by Nathan Bass

On Saturday, Oct. 11, the J.E.B. Stuart marching band returned to find their homeroom ransacked. The band, who had spent its entire Saturday representing its school in a competition in Northern Maryland, was shocked. The damages included hundreds of dollars worth of clothing and equipment. Luckily, the damage did not reach the instruments. The band’s instruments, if damaged, would have had a replacement cost in the thousands. Despite these devastating losses, the band quickly recovered with a quality performance at their final competition, achieving a superior, the highest possible rating.

The break-in occurred between the hours of 4 and 12 on Saturday evening. “Someone had strewn on the floor about 50 t-shirts and 50 shoe bags, along with numerous tuxedo jackets and pants and other items, then poured two liter bottles of red fruit punch and lemonade over the whole floor.   They also poured a two liter bottle of Coke over the rack of extra tuxedo shirts we keep on hand for those students who cannot afford shirts or forget them. Finally, they took two bottles of hand sanitizer and spread the liquid along the edge of the concert dresses and concert tuxedo jackets.” read an email sent by Eva Novak, President of the band boosters, to Principal Prosperanta Calhoun on Oct. 13, two days after the incident.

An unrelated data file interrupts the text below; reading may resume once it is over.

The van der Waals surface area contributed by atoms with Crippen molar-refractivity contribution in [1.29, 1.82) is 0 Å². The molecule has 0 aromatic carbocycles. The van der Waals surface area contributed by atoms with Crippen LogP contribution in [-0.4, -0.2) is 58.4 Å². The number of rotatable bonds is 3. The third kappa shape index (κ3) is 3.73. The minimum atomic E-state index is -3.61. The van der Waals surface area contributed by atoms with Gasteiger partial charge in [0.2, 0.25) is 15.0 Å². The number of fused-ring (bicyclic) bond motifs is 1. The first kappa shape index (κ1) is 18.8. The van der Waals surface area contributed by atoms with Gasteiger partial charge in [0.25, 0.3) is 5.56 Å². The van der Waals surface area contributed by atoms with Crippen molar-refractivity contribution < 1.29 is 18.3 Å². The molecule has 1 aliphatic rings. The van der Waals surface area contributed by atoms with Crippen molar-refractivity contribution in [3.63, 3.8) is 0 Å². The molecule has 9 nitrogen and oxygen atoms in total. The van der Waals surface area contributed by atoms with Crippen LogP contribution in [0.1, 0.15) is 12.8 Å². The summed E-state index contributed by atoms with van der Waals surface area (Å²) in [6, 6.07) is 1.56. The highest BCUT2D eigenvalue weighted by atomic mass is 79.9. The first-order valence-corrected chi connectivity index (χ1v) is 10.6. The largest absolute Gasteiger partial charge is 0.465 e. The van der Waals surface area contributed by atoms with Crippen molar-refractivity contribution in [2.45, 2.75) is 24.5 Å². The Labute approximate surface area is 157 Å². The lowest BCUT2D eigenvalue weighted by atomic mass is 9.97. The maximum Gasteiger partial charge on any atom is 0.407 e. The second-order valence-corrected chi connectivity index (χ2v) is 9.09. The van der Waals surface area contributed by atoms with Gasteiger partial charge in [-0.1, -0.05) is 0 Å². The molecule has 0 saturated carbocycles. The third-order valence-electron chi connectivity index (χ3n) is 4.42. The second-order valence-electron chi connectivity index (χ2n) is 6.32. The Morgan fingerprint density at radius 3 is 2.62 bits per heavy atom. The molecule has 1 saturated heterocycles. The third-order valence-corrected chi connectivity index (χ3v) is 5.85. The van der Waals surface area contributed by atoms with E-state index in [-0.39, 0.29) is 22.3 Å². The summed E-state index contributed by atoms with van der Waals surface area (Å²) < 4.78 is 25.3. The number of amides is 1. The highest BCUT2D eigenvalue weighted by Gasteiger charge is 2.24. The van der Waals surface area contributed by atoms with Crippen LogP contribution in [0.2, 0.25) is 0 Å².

The hand sanitizer was finally taken out of the tuxedo jackets and concert dresses by a cleaning professional, preventing a replacement cost of thousands. Luckily the vandalism stopped before it reached the instruments, except, one flute, which was put in the trash and covered with a sweatshirt that was left in the band room by a student. Fortunately, the band t-shirts and tuxedos were able to be salvaged. According to Student Resource Officer Mario Colorado the total cost of the damages totalled $400.

Most damages have been repaired, but the shock of the students, teachers and parents in the band department remains.   While the experience is still resonating with some, others looked towards the future. “The band plans on bouncing back and playing better than ever,” said senior Jason Bacherman a few days after the break in. On Oct. 25, the band performed in their final competition.“I’m proud of us, we all pulled together and played better than ever,” said junior Ian Morrison.   While the investigation is ongoing, the band looks forward, and plans on continuing to strive to be the best they can be and can continue to be a centerpiece of J.E.B. Stuart performing arts.

Photo by Nathan Bass